Tax Liability (No Behavior)
Behavioral Response
Revenue Offset
Statutory Tax Rate (2005) Taxable Income At Higher Tax Rates (36% and 39.6%) With Lower Tax Rates (33% and 35%) Initial Tax Change Additional Taxable Income Additional Tax Additional Tax As % of Initial Tax Change
33% $250,000 $65,108 $63,092 -$2,016 $4,687 $1,547 76.7%
35% $400,000 $121,755 $114,063 -$7,693 $12,185 $4,265 55.4%
35% $500,000 $161,355 $149,063 -$12,293 $15,232 $5,331 43.4%
35% $750,000 $260,355 $236,563 -$23,793 $22,848 $7,997 33.6%
35% $1,000,000 $359,355 $324,063 -$35,293 $30,464 $10,662 30.2%

Notes: Estimates are for a joint filer, not subject to the AMT, at the specified income level, and under the tax law in effect for 2005. The estimates assume a taxable income elasticity of 0.4. The behavioral response for lowering the 39.6 percent rate to 35 percent is 3.05 percent. The response for lowering the 36 percent rate to 33 percent is 1.87 percent.

Source: Tax Foundation

July 2006 Treasury Department Study on the Economic Effects of the 2001 and 2003 Tax Relief

A July 2006 study by the Treasury Department shed some light on the economic benefits of the 2001 and 2003 tax relief.2 Using a well known, respected simulation model to estimate the long-run effects of the tax relief, the study found that the tax relief would increase the size of the economy in the long run by 0.7 percent. In terms of today’s roughly $14 trillion economy, this higher level of output can be thought of as an annual “annuity” accruing to the nation equal to an additional $100 billion in output (or national income) each year. The Treasury study also found the tax relief to have increased the capital stock of the nation by roughly 2.3 percent. Not only does the higher capital stock mean an increase in wealth, but it also means that labor has more capital with which to work, which makes it more productive. High labor productivity is one of the keys to higher living standards in the long run.

Which Parts of the 2001 and 2003 Tax Relief Had the Most Impact?

The Treasury study also separately analyzed the major parts of the 2001 and 2003 tax relief: 1) the lower tax rates on dividends and capital gains, 2) the reduction in the top four tax rates, and 3) the expansion of the child tax credit, the marriage penalty relief, and the new 10 percent tax bracket. The first two parts—the lower tax rates on dividends and capital gains and the reduction in the top four tax rates—comprised those provisions that helped reduce the distorting effects of taxes the most. Meanwhile, the last part—the child tax credit, marriage penalty relief, and the new 10 percent bracket—provided tax relief important to the economy in the near term and helped ensure the distributional balance of the overall package by targeting benefits to lower- and moderate-income taxpayers, but had little effect on economic incentives. Indeed, this part was found to actually detract from economic growth in the long term.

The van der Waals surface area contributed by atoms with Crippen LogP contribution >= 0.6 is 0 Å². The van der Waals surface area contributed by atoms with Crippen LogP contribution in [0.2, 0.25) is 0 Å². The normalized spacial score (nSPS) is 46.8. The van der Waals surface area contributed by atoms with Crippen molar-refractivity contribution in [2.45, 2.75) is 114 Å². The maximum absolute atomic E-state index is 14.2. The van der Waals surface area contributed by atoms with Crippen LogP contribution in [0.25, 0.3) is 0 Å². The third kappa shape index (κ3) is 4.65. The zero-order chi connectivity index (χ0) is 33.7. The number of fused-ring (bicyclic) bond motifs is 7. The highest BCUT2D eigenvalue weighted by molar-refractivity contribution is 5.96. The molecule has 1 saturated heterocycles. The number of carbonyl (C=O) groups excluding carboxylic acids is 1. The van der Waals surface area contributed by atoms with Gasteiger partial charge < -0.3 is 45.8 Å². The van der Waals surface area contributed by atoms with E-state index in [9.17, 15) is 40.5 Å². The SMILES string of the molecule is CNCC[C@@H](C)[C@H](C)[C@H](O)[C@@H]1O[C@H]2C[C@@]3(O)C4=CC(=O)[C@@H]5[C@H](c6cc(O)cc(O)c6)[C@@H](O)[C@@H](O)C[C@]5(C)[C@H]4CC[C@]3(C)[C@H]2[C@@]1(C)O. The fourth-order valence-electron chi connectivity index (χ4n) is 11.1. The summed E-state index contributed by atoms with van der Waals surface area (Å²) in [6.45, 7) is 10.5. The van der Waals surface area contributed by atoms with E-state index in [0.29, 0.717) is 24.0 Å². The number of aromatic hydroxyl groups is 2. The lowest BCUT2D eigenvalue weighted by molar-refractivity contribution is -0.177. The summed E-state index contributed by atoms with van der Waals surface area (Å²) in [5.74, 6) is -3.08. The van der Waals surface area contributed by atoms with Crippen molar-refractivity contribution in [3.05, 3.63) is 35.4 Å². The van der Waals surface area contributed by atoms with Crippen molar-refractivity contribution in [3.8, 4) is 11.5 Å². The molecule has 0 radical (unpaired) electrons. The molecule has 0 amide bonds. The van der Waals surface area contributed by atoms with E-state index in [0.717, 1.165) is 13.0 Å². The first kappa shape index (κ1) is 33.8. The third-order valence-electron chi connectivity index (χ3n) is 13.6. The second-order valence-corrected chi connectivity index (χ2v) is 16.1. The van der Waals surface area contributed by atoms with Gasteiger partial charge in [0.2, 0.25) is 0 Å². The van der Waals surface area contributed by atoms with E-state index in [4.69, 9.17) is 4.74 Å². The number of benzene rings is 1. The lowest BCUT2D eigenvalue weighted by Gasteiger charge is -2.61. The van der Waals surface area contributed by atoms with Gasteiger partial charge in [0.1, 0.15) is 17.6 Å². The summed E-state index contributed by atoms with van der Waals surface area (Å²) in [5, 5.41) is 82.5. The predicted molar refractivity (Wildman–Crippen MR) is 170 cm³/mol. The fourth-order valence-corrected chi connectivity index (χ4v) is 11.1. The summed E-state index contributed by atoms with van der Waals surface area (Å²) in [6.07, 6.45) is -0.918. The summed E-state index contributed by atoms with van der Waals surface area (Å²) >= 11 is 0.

Consider the estimated effects of each of these major parts of the relief on the size of the economy in the long run:

  • Cutting the tax rates on dividends and capital gains was found to increase output in the long run by 0.4 percent, primarily by expanding the capital stock and enhancing labor productivity.
  • Cutting the top four wage tax rates caused even a larger increase, 0.7 percent, primarily by increasing labor supply.
  • The expansion of the child tax credit, marriage penalty relief and new 10 percent bracket were actually found to reduce the size of the economy in the long run by 0.4 percent.

The last set of provisions increases taxpayers’ after-tax incomes, but does not have a significant effect on marginal tax rates. These provisions reduce long-run output because labor supply shrinks in response to the higher incomes.

A Large Behavioral Response Associated with the Reduction in Tax Rates?